it is most often a sign that their owner needs training.
3.1 If you need training, check the trainer
On the previous page «Behaviour and Doggish» we looked at the needs of the dog and see that aggression or other problematic behaviour is a sign that the dog needs help with the human at the other end of the leash.
We have also seen the importance of a differentiated approach when it comes to normal training or neutralisation of problematic behaviour. With the cornerstones Relationship – Socialisation/Education – Training and the cube, you are now able to assess a dog trainer. should you require support.
Under all circumstances, seek a professional trainer – and make sure it is a professional before you expose yourself, and even worse, expose your dog.
Here are some questions you should ask a trainer before you commit:
- What is your philosophy with regard to working with unwanted behaviour?
- How much experience do you have with dogs showing unwanted behaviour?
- What possible reasons do you see for unwanted behaviour?
- What role does the relationship owner-dog play in the context of working with unwanted behaviour?
- How do you neutralise unwanted behaviour with a dog, e.g. dominant-, fear-, frustration aggression, nervous energy, excessive barking, pulling on the lead, dog out of control when off the lead, when everything else is more interesting to the dog than staying with the owner off the lead etc.?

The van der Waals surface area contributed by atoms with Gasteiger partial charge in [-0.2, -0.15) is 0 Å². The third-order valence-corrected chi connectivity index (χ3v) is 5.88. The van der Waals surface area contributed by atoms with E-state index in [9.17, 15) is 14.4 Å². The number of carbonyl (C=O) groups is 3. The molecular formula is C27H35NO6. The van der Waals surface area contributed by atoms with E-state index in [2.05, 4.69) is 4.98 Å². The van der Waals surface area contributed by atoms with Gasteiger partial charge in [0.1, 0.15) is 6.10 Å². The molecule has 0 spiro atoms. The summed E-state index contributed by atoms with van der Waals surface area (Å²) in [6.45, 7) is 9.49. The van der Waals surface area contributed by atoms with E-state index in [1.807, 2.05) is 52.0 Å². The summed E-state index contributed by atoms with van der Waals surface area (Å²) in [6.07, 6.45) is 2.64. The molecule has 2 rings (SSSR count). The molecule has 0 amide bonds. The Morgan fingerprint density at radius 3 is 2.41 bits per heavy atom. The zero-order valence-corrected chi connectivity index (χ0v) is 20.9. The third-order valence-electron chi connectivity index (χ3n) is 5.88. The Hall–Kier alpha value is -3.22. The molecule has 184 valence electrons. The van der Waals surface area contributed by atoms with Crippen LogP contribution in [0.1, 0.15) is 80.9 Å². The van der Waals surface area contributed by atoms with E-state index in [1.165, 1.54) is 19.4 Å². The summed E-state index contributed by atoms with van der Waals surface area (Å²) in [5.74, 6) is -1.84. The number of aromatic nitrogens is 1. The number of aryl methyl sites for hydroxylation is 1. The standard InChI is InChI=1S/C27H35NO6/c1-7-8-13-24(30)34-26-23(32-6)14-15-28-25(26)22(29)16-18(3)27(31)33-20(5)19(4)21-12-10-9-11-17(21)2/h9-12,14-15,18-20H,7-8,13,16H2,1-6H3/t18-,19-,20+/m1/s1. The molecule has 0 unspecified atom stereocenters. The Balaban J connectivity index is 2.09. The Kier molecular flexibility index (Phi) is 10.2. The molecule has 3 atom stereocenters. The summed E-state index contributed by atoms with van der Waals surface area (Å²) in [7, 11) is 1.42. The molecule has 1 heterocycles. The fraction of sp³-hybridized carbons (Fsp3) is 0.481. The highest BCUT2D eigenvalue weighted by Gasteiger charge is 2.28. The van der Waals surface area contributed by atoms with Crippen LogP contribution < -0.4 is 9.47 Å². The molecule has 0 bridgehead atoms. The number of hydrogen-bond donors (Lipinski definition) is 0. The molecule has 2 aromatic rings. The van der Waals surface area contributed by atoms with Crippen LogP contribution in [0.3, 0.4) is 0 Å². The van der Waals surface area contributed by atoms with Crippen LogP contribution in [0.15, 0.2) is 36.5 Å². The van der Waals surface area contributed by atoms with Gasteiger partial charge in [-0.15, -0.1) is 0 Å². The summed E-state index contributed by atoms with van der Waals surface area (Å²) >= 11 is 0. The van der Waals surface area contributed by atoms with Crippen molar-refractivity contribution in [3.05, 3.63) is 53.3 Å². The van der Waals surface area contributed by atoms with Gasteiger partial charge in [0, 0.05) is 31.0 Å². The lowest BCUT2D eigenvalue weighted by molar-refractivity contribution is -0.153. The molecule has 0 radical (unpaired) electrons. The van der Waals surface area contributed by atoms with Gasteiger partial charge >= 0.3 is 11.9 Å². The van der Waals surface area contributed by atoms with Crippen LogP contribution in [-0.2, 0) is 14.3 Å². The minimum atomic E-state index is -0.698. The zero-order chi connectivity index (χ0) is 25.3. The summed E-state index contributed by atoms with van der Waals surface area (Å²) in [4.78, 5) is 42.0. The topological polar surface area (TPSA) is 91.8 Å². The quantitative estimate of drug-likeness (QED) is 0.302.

- How much of the work is typically done with the owner and how much is done with the dog?
- How do you correct and reward behaviour?
- What are the areas you are currently working on with your dog, and how?
If the answers are satisfactory, then check how they interact with their own dog. Do they have a calm and aplomb way of interacting? Are they apologetic, or have excuses, for the behaviour of their own dog? Does their dog seem happy? Does it make a confident and balanced impression?
If you are content with the answers and with what you have seen, ask the trainer if he/she wants to get a first impression of your dog and take it on the leash.
3.2 Look for a clear structure in the training and development of yourself and your dog
The dog trainer must be able to clearly show you the concept and the logic of the training, how the individual training modules are connected and how the entire training is greater than the sum of the individual training blocks.
He should also be able to show some of the principles in his training, e. g. when and how is he rewarding and correcting behaviour, and how. You must be in a good position to decide if this trainer is capable of helping you, or not.
You want to hear something along these lines
1. BASIC TRAINING
A solid theoretical background to dog behaviour. The objective is to reduce the knowledge gaps of the dog owner, which ensures the practical training makes sense.
The dog owner must be able to give the dog what it needs to feel safe and protected and must also be able to provide a conducive and non-confusing learning environment for the dog to learn quickly.
The individual steps in the learning process are implemented and validated.
This is not about training the dog, but about training the dog owner.